The company should only have been given permission to use the Change4Life logo on its website alongside a message encouraging a healthy diet and an active lifestyle.A boob. Who cares?
However, its use of the anti-obesity campaign logo on one of its websites used to promote snacks including KitKats, was sanctioned by the Department of Health.
Its continued use of the logo is now under discussion after Sustain, the children's food campaign group, questioned why the symbol was being used on a website promoting high-sugar cereals and confectionery.The ‘Fakecharity’ website is down, so I can’t look it up (if it is a charity at all, and not merely a quango), but a glance at its own website would seem to indicate that it might well be another one:
”The alliance is independent from the agri-food industry and is funded from grants (from charitable foundations and government or government related sources), membership subscriptions and sales of publications.”Nestle must be secretly quite amused by the whole thing.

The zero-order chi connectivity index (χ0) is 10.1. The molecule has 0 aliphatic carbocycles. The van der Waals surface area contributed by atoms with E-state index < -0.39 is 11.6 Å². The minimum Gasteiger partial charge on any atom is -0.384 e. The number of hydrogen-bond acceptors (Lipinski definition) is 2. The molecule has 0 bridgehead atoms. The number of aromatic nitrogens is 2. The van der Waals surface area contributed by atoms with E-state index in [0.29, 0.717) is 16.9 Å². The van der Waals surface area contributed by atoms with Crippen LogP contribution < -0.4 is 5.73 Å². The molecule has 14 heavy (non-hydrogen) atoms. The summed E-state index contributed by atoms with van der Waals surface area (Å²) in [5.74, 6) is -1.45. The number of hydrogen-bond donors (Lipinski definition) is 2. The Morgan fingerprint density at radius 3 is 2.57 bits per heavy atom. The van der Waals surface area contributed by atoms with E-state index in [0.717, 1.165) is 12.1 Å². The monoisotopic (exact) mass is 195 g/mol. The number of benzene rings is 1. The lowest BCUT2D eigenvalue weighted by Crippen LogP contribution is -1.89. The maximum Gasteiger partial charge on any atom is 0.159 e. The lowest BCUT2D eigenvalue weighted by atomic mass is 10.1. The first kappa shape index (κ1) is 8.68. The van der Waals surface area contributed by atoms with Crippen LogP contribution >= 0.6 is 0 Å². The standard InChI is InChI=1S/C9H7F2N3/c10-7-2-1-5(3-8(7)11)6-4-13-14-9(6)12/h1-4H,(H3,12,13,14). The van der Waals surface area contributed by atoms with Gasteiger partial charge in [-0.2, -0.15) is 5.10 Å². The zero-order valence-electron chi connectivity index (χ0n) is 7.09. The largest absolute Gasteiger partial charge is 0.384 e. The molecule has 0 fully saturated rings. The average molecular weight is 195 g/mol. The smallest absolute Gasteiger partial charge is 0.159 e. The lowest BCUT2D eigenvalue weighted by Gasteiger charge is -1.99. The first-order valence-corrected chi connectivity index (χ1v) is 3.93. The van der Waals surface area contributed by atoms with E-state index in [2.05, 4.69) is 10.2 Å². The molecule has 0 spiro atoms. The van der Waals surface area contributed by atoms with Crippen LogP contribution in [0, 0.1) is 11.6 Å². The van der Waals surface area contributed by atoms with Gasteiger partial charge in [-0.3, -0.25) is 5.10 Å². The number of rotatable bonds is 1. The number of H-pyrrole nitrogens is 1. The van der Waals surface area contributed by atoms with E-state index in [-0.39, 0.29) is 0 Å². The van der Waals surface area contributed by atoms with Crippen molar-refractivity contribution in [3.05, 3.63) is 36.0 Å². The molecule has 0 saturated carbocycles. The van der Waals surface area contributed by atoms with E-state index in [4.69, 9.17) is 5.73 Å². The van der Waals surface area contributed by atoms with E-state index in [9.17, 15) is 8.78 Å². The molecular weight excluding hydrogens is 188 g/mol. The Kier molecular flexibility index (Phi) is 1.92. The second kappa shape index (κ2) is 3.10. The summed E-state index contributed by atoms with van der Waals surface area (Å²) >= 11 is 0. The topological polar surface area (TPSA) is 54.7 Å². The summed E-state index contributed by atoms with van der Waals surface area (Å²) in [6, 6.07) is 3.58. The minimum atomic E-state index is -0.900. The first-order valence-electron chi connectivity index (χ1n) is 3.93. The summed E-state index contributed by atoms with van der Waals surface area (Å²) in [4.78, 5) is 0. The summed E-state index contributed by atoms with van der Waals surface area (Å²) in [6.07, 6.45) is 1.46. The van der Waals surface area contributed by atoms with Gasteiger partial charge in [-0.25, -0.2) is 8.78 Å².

A Nestle spokeswoman said: "The use of the Change4Life logo on our Get Set Go Free website was approved and agreed by the Department of Health.Naturally, the OUTRAGE! Hasn’t been dialled down on the part of the rent-a-mouth:
"We will continue to work with the Department of Health and will act on any changes they advise us to make."
Children's Food Campaign coordinator Christine Haigh said: "This is yet another example of the food industry claiming to promote healthy lifestyles whilst in fact encouraging families to eat more junk food.Oh, stamp your feet a bit more, love! I bet you’re really cute when you’re angry…
"No company that uses these practices should be allowed to be associated with a Government health campaign, and this should be a wake-up call for the Department of Health which wants to see companies like this more involved in the Change4Life campaign, not less."